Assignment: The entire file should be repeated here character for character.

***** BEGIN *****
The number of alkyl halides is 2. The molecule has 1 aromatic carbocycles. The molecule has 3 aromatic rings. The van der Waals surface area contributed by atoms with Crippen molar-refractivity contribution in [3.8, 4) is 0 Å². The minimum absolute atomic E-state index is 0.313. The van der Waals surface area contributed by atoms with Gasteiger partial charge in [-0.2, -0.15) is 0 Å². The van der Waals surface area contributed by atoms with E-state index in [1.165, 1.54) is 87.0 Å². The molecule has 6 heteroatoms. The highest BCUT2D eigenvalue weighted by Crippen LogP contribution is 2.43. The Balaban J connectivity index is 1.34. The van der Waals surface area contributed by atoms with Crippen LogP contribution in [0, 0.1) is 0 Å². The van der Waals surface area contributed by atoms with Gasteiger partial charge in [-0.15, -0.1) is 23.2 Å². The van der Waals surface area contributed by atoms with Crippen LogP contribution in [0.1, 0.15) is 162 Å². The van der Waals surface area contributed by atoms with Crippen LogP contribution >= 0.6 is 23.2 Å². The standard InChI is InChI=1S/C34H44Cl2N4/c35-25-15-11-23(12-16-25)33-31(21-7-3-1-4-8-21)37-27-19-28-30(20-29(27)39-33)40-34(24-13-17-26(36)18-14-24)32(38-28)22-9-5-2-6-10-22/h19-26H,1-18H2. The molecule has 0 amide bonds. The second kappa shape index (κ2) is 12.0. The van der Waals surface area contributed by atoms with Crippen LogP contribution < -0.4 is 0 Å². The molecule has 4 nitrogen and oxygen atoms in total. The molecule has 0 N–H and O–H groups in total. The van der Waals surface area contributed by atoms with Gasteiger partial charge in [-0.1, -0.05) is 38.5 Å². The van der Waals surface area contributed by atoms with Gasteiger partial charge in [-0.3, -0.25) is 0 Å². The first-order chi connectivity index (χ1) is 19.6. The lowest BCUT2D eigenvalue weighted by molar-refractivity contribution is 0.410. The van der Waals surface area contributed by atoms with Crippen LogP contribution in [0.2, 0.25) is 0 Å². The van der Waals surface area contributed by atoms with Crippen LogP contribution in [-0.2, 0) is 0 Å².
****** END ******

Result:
The number of alkyl halides is 2. The molecule has 1 aromatic carbocycles. The molecule has 3 aromatic rings. The van der Waals surface area contributed by atoms with Crippen molar-refractivity contribution in [3.8, 4) is 0 Å². The minimum absolute atomic E-state index is 0.313. The van der Waals surface area contributed by atoms with Gasteiger partial charge in [-0.2, -0.15) is 0 Å². The van der Waals surface area contributed by atoms with E-state index in [1.165, 1.54) is 87.0 Å². The molecule has 6 heteroatoms. The highest BCUT2D eigenvalue weighted by Crippen LogP contribution is 2.43. The Balaban J connectivity index is 1.34. The van der Waals surface area contributed by atoms with Crippen LogP contribution in [0, 0.1) is 0 Å². The van der Waals surface area contributed by atoms with Gasteiger partial charge in [-0.15, -0.1) is 23.2 Å². The van der Waals surface area contributed by atoms with Crippen LogP contribution in [0.1, 0.15) is 162 Å². The van der Waals surface area contributed by atoms with Crippen LogP contribution >= 0.6 is 23.2 Å². The standard InChI is InChI=1S/C34H44Cl2N4/c35-25-15-11-23(12-16-25)33-31(21-7-3-1-4-8-21)37-27-19-28-30(20-29(27)39-33)40-34(24-13-17-26(36)18-14-24)32(38-28)22-9-5-2-6-10-22/h19-26H,1-18H2. The molecule has 0 amide bonds. The second kappa shape index (κ2) is 12.0. The van der Waals surface area contributed by atoms with Crippen LogP contribution < -0.4 is 0 Å². The molecule has 4 nitrogen and oxygen atoms in total. The molecule has 0 N–H and O–H groups in total. The van der Waals surface area contributed by atoms with Gasteiger partial charge in [-0.1, -0.05) is 38.5 Å². The van der Waals surface area contributed by atoms with Gasteiger partial charge in [-0.3, -0.25) is 0 Å². The first-order chi connectivity index (χ1) is 19.6. The lowest BCUT2D eigenvalue weighted by molar-refractivity contribution is 0.410. The van der Waals surface area contributed by atoms with Crippen LogP contribution in [0.2, 0.25) is 0 Å². The van der Waals surface area contributed by atoms with Crippen LogP contribution in [-0.2, 0) is 0 Å².